Nothing is quite as delightful this time of year as a field of wildflowers in bloom unless of course, you have allergies. If that’s the case, you’re probably one of the 36 million Americans who wake up each spring morning with a runny nose, itchy eyes and a scratchy throat, all symptoms of seasonal allergies. But, Michael Pickford, MD, an otolaryngologist with Gwinnett ENT says there is relief.
“For 99 percent of patients with allergies, it is not a life-and-death situation, but rather a quality-of-life issue,” he says. “Don’t waste your life suffering needlessly. You don’t have to put up with it.”
Here, we help you understand your pesky seasonal allergies.
How do you know if your symptoms can be attributed to allergies?
It can be challenging to differentiate between colds and allergies, but there are distinguishing signs.
Allergy symptoms usually begin immediately after exposure to the allergen and last as long as you are exposed to it. You will probably experience itchy and watery eyes, a runny nose and sneezing, according to Dr. Pickford.
Cold symptoms typically take a few days to develop and subside within several days to a week. Symptoms of a cold usually include fever, aches and pains, and a runny nose or sneezing.
“Many of the symptoms of colds and allergies are similar, and sometimes the only way to sort out the cause is to visit a physician,” Dr. Pickford says. What can be done to prevent allergy symptoms?
You don’t have to live in a bubble to avoid seasonal allergy attacks. There are steps you can take to avoid symptoms. Dr. Pickford recommends that allergy sufferers begin the spring season with a thorough household cleaning because mold, dust and other allergens tend to collect during the winter. Pay attention to the pollen and mold counts, and avoid outdoor activities until 10 a.m., because pollen counts are highest in the morning. Allergens also are more widespread in hot, dry and windy conditions.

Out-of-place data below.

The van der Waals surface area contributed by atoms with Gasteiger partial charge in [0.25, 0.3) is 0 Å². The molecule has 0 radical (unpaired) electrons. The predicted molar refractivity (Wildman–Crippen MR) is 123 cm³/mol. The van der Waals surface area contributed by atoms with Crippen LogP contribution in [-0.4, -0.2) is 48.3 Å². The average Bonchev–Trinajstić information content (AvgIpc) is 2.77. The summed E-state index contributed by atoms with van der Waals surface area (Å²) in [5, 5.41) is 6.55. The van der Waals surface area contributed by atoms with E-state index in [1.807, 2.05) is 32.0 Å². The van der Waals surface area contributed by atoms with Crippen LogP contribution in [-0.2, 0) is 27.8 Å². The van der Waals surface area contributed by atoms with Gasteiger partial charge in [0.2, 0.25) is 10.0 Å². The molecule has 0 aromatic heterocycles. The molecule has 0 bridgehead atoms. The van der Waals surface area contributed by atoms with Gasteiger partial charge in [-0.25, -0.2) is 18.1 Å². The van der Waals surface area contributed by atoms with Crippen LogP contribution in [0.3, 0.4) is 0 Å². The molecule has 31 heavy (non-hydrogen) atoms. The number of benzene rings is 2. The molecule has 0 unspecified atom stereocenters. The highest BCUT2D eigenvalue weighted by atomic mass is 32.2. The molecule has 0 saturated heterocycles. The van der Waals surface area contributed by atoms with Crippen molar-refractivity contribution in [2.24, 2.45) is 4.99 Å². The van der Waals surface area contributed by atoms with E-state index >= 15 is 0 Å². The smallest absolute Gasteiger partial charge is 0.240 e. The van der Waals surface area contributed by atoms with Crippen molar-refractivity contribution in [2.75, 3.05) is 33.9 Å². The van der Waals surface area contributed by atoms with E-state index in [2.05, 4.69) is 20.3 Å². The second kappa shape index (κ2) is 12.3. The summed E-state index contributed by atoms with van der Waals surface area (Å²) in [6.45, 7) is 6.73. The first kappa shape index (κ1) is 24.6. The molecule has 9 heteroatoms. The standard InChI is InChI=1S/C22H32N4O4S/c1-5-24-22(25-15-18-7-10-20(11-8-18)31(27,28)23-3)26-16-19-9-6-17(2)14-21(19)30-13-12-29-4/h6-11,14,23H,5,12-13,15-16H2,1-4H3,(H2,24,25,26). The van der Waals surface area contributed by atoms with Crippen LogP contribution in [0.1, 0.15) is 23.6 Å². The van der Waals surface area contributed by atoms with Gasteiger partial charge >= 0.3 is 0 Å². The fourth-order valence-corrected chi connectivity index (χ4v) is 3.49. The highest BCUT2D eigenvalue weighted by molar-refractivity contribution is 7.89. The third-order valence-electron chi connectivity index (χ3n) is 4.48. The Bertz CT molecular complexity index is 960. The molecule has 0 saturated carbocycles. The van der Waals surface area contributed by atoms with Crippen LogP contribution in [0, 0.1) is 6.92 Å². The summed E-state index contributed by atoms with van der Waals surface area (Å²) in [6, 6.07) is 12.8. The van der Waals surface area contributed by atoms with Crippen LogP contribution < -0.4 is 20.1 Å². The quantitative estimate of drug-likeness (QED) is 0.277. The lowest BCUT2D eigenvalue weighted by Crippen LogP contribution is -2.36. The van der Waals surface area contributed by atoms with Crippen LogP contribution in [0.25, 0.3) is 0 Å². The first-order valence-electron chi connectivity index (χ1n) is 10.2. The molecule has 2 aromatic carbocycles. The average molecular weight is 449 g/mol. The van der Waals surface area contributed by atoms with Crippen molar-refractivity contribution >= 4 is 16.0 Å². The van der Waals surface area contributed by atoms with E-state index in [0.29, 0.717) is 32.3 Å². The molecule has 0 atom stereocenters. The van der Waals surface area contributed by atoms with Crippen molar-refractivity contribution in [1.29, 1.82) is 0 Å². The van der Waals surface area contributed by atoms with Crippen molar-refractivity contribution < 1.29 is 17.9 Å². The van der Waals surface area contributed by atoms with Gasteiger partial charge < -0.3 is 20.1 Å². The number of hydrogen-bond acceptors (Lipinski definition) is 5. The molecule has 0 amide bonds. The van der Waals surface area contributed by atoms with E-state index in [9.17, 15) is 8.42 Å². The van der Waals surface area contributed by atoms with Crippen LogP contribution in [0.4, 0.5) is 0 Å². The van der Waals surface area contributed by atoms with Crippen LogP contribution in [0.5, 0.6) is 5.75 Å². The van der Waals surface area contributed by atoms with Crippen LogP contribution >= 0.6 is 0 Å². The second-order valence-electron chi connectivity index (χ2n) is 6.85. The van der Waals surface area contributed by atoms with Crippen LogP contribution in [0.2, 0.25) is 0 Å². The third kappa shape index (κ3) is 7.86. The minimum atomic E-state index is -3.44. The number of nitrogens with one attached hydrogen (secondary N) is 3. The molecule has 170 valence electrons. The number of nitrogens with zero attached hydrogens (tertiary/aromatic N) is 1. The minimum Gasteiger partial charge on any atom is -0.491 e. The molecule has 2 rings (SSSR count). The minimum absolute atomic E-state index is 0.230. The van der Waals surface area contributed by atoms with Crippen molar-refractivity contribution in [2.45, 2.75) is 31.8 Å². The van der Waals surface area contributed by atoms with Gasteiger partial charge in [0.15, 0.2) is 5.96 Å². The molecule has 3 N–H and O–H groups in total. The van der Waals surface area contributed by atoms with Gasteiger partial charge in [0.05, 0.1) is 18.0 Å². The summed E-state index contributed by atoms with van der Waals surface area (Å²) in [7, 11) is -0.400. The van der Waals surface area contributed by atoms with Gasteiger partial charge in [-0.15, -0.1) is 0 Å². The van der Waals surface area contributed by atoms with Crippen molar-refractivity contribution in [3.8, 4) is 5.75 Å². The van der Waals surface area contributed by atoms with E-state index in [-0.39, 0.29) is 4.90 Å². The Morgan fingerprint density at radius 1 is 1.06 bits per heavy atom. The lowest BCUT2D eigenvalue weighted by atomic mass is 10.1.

When should you see a doctor about allergies?
See a doctor if allergy symptoms become unmanageable or resistant to current methods of treatment. “A physician can help you find medications and dosages that will work best for you,” says Dr. Pickford. He also recommends speaking to your physician about allergy immunotherapy, also called allergy shots.
“Certain allergic reactions require immediate medical attention, though,” he adds. “Talk to your doctor about your risk and establish a plan of action in the event a serious reaction should occur.”
Can surgery help allergies?
Surgery can’t make the allergies go away, but surgery is sometimes an option to help your sinuses function better, according to Dr. Pickford. “Through minimally invasive sinus surgery techniques, such as Balloon Sinuplasty™ and image-guided endoscopic sinus surgery (ESS), the sinus passages can be enlarged and clogged sinuses drained.”
Gwinnett Medical Center is committed to improving the quality of life and outcomes for those who suffer from seasonal allergies. Learn more about sinus conditions and treatments at gwinnettmedicalcenter.org/sinus or find a physician at 678-312-5000.